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Blake GREEN, Appellant-Defendant, v. STATE of Indiana, Appellee-Plaintiff.
 In May 2019, a jury found Blake Green guilty as charged of Level 1 felony rape, Level 2 felony burglary, Level 3 felony criminal confinement, Level 6 felony strangulation, and Level 6 felony residential entry. The trial court reduced the level of two of the felonies on double jeopardy grounds and sentenced Green, who appealed. This court affirmed the convictions but found it was error to reduce the level of the two felonies, and it remanded for resentencing. Green v. State, No. 19A0CR-2791 (Ind. Ct. App. August 21, 2020). On remand, the trial court imposed a fifty-two-year aggregate sentence. Green now appeals, contending that (1) the trial court abused its discretion, based on two aggravators that it identified, and (2) the sentence is inappropriate in light of the nature of the offense and the character of the offender.
 We affirm.
Facts & Procedural History
 The facts underlying Green's convictions, as found in this court's memorandum decision, are that on the night of September 11, 2018, N.G. and her two children, ages seven and eight, were at their home and watching a movie in the living room. N.G. made sure the door was locked and fell asleep in the living room, where her children were also asleep. She woke up around 12:30 a.m. to find Green, who she had seen around town but did not know, standing and staring at her while holding a handgun.
 Green ordered N.G. to get up and not make any noise, and as she did so, N.G. noticed that Green had placed a beanbag chair over the children's heads, apparently to minimize what they could see and hear. Green ordered N.G. to her daughter's bedroom, where he ripped off her shirt, removed her pants, pushed her on the bed, and forced his penis in her mouth, so hard that at times she could not breathe. During the course of the attack, which occurred both in the bedroom and then in a bathroom, Green pointed the gun at N.G.’s temple, choked her when he believed she insulted him, forced vaginal intercourse at least twice, and unsuccessfully attempted anal intercourse. Green held the gun in his hand the entire time other than when it momentarily fell between the wall and the bed. As he was leaving around 3:30 a.m., he threatened N.G. that, if she contacted police, he would kill her brother and father, who he appeared to know by name, vehicle type, and residence location. He also threatened to return to kill her.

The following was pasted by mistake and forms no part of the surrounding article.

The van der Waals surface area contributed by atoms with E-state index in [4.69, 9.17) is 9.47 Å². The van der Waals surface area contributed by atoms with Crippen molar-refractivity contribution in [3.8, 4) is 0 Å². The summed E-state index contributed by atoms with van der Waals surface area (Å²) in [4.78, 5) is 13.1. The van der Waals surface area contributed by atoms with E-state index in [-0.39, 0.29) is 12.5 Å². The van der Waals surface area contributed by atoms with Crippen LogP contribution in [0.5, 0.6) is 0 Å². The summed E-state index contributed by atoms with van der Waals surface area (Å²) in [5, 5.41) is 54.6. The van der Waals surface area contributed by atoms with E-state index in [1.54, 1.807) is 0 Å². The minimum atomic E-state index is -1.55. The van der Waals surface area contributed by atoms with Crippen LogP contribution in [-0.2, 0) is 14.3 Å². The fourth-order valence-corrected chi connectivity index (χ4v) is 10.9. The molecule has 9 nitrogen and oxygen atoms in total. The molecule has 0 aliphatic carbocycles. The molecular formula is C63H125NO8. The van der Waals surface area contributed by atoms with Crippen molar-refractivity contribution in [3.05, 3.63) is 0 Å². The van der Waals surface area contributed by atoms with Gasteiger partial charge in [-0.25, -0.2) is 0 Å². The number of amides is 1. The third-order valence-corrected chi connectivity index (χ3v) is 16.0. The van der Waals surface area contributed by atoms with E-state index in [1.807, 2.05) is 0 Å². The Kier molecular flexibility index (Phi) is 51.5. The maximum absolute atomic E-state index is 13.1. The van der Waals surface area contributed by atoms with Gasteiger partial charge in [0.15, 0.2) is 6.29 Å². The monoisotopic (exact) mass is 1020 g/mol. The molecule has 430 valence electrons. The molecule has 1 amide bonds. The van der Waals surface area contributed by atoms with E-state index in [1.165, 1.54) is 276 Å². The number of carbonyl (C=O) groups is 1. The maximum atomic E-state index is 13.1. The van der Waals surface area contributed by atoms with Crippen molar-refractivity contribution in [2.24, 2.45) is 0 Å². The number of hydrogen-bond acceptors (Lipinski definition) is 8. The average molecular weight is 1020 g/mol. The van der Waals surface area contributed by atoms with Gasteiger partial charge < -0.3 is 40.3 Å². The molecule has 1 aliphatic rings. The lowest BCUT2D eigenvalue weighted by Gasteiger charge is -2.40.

N.G. contacted family, who in turn contacted authorities. A sexual assault nurse examiner performed an examination, which revealed, among other things, discoloration and bruising on N.G.’s neck and arm and a tear in her vaginal wall. She also had pain to her anus where he had attempted anal intercourse. N.G. and her children moved out of the residence for several months while increased security was installed.
 In October 2018, the State charged Green with Count I, Level 1 felony rape; Count II, Level 2 felony burglary; Count III, Level 3 felony criminal confinement; Count IV, Level 6 felony strangulation; and Count V, Level 6 felony residential entry. The jury found Green guilty as charged, but the trial court reduced the burglary to a Level 4 felony and reduced the criminal confinement conviction to a Level 6 felony, finding that the elevated convictions violated Indiana's prohibition against double jeopardy, and it vacated the residential entry conviction. In June 2019, the trial court sentenced Green to forty years on Count I, eight years with five years suspended to supervised probation on Count II, and two years each on Counts III and IV. It ordered that the sentences on Counts I, II and IV be served consecutively for an aggregate sentence of fifty years with five years suspended.
 Green appealed, and we affirmed his convictions but agreed with the State's cross-appeal that the trial court erred when it reduced the level of felony for Green's burglary and criminal confinement convictions. We remanded with instructions to enter the burglary conviction as a Level 2 felony and the criminal confinement conviction as a Level 3 felony and to enter a new sentencing order.
 On February 1, 2021, the court held the resentencing hearing. The trial court took judicial notice of both the trial record and the prior sentencing hearing, including the transcript, presentence investigation report, and attachments. The trial court noted that it recalled the jury trial and “the horrific details of this very, very violent rape.” Transcript Vol. 2 at 14. The court identified aggravators and mitigators:
The aggravators were the overall serious, serious nature of the offense including repetitive sexual assaults upon the victim; the presence of the children during the offense; the harm, injury or loss suffered by the victim were far greater than necessary to prove the elements and I think that also included the, the impact it had on her and the fact that she and her family had to move out of the house and then eventually move back in and also the impact it had on her children; the Defendant's criminal history; Defendant failed to satisfy probation on three different occasions; he threatened harm to the victim's family if she reported the crime and threatened to return to the victim's home. ․ [M]itigating factors were: Long term incarceration would be hardship upon his children; that he did have a good employment history, ․ and that you had family and community support.
Id. at 15.